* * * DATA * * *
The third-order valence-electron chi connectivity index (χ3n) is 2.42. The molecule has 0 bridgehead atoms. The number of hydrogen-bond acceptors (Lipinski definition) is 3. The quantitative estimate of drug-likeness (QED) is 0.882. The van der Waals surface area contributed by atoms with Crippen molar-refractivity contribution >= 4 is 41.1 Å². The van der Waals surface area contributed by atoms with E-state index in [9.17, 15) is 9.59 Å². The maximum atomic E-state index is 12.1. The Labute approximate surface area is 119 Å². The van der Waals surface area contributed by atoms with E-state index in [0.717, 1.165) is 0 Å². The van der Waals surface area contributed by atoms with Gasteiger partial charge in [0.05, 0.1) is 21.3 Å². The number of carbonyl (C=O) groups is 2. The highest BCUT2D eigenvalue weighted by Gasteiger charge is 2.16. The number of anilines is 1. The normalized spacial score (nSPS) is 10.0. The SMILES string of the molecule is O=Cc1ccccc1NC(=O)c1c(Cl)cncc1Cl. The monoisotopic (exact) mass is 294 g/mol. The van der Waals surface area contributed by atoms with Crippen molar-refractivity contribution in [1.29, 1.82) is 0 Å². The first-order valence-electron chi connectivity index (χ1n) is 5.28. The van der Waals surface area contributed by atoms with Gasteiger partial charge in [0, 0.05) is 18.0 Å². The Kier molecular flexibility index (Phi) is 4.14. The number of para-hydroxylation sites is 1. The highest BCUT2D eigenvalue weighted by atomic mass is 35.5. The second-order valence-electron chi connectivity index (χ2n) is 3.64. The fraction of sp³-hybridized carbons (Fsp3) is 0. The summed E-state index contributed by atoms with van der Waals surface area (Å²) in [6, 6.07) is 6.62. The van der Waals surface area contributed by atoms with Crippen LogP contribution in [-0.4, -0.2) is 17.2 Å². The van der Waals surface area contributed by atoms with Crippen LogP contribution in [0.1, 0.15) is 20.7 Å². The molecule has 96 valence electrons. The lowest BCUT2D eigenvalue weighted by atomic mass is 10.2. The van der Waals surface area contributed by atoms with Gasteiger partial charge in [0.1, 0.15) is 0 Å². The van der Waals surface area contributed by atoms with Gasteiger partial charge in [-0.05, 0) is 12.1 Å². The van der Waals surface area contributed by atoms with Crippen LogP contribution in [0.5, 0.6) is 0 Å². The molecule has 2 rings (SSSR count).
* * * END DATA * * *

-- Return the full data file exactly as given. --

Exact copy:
The third-order valence-electron chi connectivity index (χ3n) is 2.42. The molecule has 0 bridgehead atoms. The number of hydrogen-bond acceptors (Lipinski definition) is 3. The quantitative estimate of drug-likeness (QED) is 0.882. The van der Waals surface area contributed by atoms with Crippen molar-refractivity contribution >= 4 is 41.1 Å². The van der Waals surface area contributed by atoms with E-state index in [9.17, 15) is 9.59 Å². The maximum atomic E-state index is 12.1. The Labute approximate surface area is 119 Å². The van der Waals surface area contributed by atoms with E-state index in [0.717, 1.165) is 0 Å². The van der Waals surface area contributed by atoms with Gasteiger partial charge in [0.05, 0.1) is 21.3 Å². The number of carbonyl (C=O) groups is 2. The highest BCUT2D eigenvalue weighted by Gasteiger charge is 2.16. The number of anilines is 1. The normalized spacial score (nSPS) is 10.0. The SMILES string of the molecule is O=Cc1ccccc1NC(=O)c1c(Cl)cncc1Cl. The monoisotopic (exact) mass is 294 g/mol. The van der Waals surface area contributed by atoms with Crippen molar-refractivity contribution in [1.29, 1.82) is 0 Å². The first-order valence-electron chi connectivity index (χ1n) is 5.28. The van der Waals surface area contributed by atoms with Gasteiger partial charge in [0, 0.05) is 18.0 Å². The Kier molecular flexibility index (Phi) is 4.14. The number of para-hydroxylation sites is 1. The highest BCUT2D eigenvalue weighted by atomic mass is 35.5. The second-order valence-electron chi connectivity index (χ2n) is 3.64. The fraction of sp³-hybridized carbons (Fsp3) is 0. The summed E-state index contributed by atoms with van der Waals surface area (Å²) in [6, 6.07) is 6.62. The van der Waals surface area contributed by atoms with Crippen LogP contribution in [-0.4, -0.2) is 17.2 Å². The van der Waals surface area contributed by atoms with Crippen LogP contribution in [0.1, 0.15) is 20.7 Å². The molecule has 96 valence electrons. The lowest BCUT2D eigenvalue weighted by atomic mass is 10.2. The van der Waals surface area contributed by atoms with Gasteiger partial charge in [0.1, 0.15) is 0 Å². The van der Waals surface area contributed by atoms with Gasteiger partial charge in [-0.05, 0) is 12.1 Å². The van der Waals surface area contributed by atoms with Crippen LogP contribution in [0.5, 0.6) is 0 Å². The molecule has 2 rings (SSSR count).